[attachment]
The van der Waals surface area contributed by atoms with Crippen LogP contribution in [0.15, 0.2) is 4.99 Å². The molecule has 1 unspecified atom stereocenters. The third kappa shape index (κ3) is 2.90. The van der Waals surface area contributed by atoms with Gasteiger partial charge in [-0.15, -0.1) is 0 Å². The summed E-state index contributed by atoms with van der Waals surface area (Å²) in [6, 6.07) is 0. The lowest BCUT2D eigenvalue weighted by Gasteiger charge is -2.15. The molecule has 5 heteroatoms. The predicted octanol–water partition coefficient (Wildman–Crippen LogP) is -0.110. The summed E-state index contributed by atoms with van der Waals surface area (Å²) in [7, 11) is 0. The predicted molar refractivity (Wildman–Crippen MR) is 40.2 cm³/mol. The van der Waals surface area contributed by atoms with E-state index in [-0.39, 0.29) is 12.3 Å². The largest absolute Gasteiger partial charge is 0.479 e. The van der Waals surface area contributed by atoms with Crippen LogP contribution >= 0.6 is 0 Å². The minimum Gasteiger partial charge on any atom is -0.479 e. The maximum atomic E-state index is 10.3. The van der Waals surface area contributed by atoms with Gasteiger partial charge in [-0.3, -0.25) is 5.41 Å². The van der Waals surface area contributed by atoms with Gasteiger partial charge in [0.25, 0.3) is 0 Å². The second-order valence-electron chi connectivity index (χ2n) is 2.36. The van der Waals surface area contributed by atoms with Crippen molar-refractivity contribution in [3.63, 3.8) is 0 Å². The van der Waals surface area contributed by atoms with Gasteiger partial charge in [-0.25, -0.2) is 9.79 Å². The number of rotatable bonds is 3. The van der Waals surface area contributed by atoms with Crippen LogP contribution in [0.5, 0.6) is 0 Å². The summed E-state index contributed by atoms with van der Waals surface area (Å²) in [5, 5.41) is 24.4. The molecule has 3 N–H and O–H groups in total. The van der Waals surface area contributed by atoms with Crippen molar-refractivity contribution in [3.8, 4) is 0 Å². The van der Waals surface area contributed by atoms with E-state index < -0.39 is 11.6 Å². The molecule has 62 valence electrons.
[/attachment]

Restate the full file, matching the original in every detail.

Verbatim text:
The van der Waals surface area contributed by atoms with Crippen LogP contribution in [0.15, 0.2) is 4.99 Å². The molecule has 1 unspecified atom stereocenters. The third kappa shape index (κ3) is 2.90. The van der Waals surface area contributed by atoms with Gasteiger partial charge in [-0.15, -0.1) is 0 Å². The summed E-state index contributed by atoms with van der Waals surface area (Å²) in [6, 6.07) is 0. The lowest BCUT2D eigenvalue weighted by Gasteiger charge is -2.15. The molecule has 5 heteroatoms. The predicted octanol–water partition coefficient (Wildman–Crippen LogP) is -0.110. The summed E-state index contributed by atoms with van der Waals surface area (Å²) in [7, 11) is 0. The predicted molar refractivity (Wildman–Crippen MR) is 40.2 cm³/mol. The van der Waals surface area contributed by atoms with E-state index in [-0.39, 0.29) is 12.3 Å². The largest absolute Gasteiger partial charge is 0.479 e. The van der Waals surface area contributed by atoms with Crippen LogP contribution >= 0.6 is 0 Å². The minimum Gasteiger partial charge on any atom is -0.479 e. The maximum atomic E-state index is 10.3. The van der Waals surface area contributed by atoms with Gasteiger partial charge in [-0.3, -0.25) is 5.41 Å². The van der Waals surface area contributed by atoms with Gasteiger partial charge in [0.25, 0.3) is 0 Å². The second-order valence-electron chi connectivity index (χ2n) is 2.36. The van der Waals surface area contributed by atoms with Crippen molar-refractivity contribution in [3.63, 3.8) is 0 Å². The van der Waals surface area contributed by atoms with Gasteiger partial charge in [-0.25, -0.2) is 9.79 Å². The number of rotatable bonds is 3. The van der Waals surface area contributed by atoms with Crippen LogP contribution in [0.5, 0.6) is 0 Å². The summed E-state index contributed by atoms with van der Waals surface area (Å²) in [5, 5.41) is 24.4. The molecule has 3 N–H and O–H groups in total. The van der Waals surface area contributed by atoms with Crippen molar-refractivity contribution in [3.8, 4) is 0 Å². The van der Waals surface area contributed by atoms with E-state index < -0.39 is 11.6 Å². The molecule has 62 valence electrons.